Manataka American Indian Council

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FEATURE STORY

 

 

 

A Mohawk Perspective on Haiti
by Doug George-Kanentiio

 

 

The earthquake that struck Haiti on January 12 lasted about 35 seconds. But weeks of improbable rescues, tearful reunions and astonishing displays of resilience followed.

Haiti is a place of angry spirits never released from the agony of their passing.

This land was called Ayiti by its Arawak-Taino native peoples who may, according to some, be the relatives of the Iroquois.  We do have a place of common origin in the American south but while our ancestors migrated to the cool woodlands of the northeast others elected to enter the rich tropical waters of the Caribbean and gradually populate its islands before reaching the South American coast.

Haiti was populated by hundreds of thousands of Natives at the time of contact with the wayward explorer Cristobal Colon (mistakenly called Christopher Columbus) on December 6, 1492.  He landed in the northern part of Ayiti and his description of the region is worth quoting from his journal:

As I approached the entrance of this harbour (St. Nicholas) I marveled at its beauty and excellence....From there it is level as far as the cape where there is a beautiful beach and a grove of a thousand kinds, all loaded with fruit.... There must be a lot of people in this region since I have seen many canoes."

On December 13 Colon wrote:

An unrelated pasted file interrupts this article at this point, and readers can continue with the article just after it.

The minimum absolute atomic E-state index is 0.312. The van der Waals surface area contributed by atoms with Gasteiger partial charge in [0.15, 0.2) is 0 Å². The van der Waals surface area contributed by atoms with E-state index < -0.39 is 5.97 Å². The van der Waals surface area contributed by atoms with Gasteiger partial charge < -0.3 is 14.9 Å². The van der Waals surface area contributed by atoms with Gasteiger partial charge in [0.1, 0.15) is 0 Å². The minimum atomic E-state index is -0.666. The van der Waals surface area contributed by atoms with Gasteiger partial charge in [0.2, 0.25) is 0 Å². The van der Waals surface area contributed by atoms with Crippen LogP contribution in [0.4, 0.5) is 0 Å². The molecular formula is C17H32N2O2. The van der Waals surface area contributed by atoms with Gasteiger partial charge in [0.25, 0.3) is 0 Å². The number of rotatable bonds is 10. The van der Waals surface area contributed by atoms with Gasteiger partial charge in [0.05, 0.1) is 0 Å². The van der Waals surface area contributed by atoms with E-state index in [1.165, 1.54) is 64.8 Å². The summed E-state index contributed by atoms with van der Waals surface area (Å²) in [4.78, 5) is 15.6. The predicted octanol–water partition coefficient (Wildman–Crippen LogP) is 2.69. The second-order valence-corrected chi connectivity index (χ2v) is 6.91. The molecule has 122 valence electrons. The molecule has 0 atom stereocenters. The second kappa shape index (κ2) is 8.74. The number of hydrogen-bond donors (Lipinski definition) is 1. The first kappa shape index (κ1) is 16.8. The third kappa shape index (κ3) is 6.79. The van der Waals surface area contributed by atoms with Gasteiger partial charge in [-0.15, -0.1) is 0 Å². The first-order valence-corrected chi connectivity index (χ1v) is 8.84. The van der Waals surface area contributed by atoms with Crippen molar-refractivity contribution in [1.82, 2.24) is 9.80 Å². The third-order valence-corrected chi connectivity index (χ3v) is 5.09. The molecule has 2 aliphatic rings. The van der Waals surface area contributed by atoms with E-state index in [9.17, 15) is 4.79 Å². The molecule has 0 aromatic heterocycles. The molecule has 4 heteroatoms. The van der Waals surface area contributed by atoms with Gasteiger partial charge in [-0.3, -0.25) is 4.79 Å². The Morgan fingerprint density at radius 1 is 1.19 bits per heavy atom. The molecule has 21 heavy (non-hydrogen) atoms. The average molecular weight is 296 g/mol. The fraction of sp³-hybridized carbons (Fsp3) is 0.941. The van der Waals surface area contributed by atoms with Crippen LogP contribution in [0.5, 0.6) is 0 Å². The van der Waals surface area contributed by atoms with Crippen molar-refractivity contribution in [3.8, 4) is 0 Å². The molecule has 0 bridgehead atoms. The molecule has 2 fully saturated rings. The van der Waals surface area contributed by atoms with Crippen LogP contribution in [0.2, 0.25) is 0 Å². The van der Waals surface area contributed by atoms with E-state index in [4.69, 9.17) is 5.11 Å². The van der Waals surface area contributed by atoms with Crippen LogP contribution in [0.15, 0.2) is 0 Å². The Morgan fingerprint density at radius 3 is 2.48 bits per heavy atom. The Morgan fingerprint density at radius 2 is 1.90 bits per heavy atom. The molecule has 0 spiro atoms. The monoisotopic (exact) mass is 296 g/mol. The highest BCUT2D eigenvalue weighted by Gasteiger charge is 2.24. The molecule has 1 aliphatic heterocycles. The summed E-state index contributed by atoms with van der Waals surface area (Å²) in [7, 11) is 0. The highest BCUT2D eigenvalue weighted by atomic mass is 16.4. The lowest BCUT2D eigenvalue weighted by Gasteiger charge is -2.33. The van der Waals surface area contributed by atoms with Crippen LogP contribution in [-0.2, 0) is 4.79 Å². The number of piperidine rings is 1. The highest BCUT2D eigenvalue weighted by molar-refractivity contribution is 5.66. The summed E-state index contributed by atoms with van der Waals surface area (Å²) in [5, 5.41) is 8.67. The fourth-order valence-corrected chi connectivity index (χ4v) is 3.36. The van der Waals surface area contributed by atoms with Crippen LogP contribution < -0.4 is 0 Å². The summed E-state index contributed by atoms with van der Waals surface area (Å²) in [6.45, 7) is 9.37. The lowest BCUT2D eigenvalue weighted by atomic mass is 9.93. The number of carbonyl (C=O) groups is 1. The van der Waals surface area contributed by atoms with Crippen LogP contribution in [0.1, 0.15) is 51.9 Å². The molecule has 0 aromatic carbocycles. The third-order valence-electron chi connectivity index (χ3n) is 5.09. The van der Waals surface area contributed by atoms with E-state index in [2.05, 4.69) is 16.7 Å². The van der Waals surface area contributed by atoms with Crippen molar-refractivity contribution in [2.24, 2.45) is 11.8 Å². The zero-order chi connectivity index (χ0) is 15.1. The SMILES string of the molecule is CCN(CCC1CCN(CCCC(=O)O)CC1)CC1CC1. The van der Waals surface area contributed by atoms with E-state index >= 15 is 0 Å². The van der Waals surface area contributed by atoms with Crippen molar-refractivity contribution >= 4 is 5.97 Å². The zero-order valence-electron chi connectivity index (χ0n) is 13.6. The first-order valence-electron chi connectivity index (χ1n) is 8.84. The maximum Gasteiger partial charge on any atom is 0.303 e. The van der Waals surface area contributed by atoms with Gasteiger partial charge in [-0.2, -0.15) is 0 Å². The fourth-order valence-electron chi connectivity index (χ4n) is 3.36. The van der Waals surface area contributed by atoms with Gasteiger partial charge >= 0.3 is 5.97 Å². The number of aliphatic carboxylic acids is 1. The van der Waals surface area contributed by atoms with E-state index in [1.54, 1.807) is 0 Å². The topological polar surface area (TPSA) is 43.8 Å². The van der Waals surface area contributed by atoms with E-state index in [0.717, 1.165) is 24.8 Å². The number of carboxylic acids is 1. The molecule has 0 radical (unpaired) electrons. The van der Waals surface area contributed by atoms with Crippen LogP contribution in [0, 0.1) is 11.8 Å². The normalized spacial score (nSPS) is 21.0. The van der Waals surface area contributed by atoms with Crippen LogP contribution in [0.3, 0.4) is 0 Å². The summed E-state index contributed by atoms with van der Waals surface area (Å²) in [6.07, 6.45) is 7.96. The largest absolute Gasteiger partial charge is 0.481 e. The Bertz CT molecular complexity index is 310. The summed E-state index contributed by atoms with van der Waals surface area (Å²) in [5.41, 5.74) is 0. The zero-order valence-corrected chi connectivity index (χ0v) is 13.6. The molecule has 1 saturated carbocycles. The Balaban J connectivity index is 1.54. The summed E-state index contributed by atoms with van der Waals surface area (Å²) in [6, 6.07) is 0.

"Their land is so beautiful and fertile... Everyone fled when they heard we were coming leaving behind whatever they had. The village consisted of more than 1,000 houses and must have had a population of over 3,000...they (the Natives) gave beautiful things to everyone they met... My men told me that these people were more handsome and of better disposition than any that we had seen up to now but I do not know how this is possible.. As to the country, the best in Castile in beauty and fertility cannot compare with this."

So what did Colon and the Spaniards do to this paradise inhabited by Arawak-Tainos who may have numbered as many as three million on that island alone?

They slaughtered them by the tens of thousands, by the hundreds of thousands, by the million.  They used disease, human-eating dogs, mutilations, mass burnings, hangings, and torture.  They amputated the hands of those Natives who did not bring back a specific amount of gold from the island streams, they used others as practice for their swords, they raped children and women and murdered with impunity.  They enslaved and worked to death countless natives and used the corpses to feed their animals. These "civilized" Christian men brought about a holocaust equal in horror to the Nazis and effected the extermination of an entire people without the convenience of machine guns, zyklon B cyanide gas, or carbon monoxide death vans. These men, who lived in fear of a wrathful God, hunted Natives as sport and used them as conveyances lest their silk slippers touch the earth.

The Native population collapsed before this savagery which the Spaniards, and their European imitators, would repeat throughout the Caribbean, in Mexico and into Central and South America.  Of the millions of Natives who had made Ayiti into an ecological Eden only 60,000 survived to 1507. By 1531 only 600 Arawak-Taino were alive and a few years later none at all.  Complete genocide by intent and design.  Nothing remains of those people other than a weak DNA trail.